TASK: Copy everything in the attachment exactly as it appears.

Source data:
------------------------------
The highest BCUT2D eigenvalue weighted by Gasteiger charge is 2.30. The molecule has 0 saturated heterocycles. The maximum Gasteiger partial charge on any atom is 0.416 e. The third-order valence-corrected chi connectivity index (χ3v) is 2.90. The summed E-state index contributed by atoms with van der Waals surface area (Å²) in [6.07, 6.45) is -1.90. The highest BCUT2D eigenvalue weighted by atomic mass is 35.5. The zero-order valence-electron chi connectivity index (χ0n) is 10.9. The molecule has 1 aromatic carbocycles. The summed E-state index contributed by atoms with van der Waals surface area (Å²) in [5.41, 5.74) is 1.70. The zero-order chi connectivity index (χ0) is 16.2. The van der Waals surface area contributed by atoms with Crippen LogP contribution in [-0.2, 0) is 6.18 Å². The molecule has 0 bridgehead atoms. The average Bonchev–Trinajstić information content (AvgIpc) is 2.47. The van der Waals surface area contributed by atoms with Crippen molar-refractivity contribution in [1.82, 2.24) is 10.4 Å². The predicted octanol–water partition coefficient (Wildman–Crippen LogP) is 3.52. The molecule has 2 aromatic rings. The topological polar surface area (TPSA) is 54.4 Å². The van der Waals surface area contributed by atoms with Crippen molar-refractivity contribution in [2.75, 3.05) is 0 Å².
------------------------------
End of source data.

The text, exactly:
The highest BCUT2D eigenvalue weighted by Gasteiger charge is 2.30. The molecule has 0 saturated heterocycles. The maximum Gasteiger partial charge on any atom is 0.416 e. The third-order valence-corrected chi connectivity index (χ3v) is 2.90. The summed E-state index contributed by atoms with van der Waals surface area (Å²) in [6.07, 6.45) is -1.90. The highest BCUT2D eigenvalue weighted by atomic mass is 35.5. The zero-order valence-electron chi connectivity index (χ0n) is 10.9. The molecule has 1 aromatic carbocycles. The summed E-state index contributed by atoms with van der Waals surface area (Å²) in [5.41, 5.74) is 1.70. The zero-order chi connectivity index (χ0) is 16.2. The van der Waals surface area contributed by atoms with Crippen LogP contribution in [-0.2, 0) is 6.18 Å². The molecule has 0 bridgehead atoms. The average Bonchev–Trinajstić information content (AvgIpc) is 2.47. The van der Waals surface area contributed by atoms with Crippen molar-refractivity contribution in [1.82, 2.24) is 10.4 Å². The predicted octanol–water partition coefficient (Wildman–Crippen LogP) is 3.52. The molecule has 2 aromatic rings. The topological polar surface area (TPSA) is 54.4 Å². The van der Waals surface area contributed by atoms with Crippen molar-refractivity contribution in [2.75, 3.05) is 0 Å².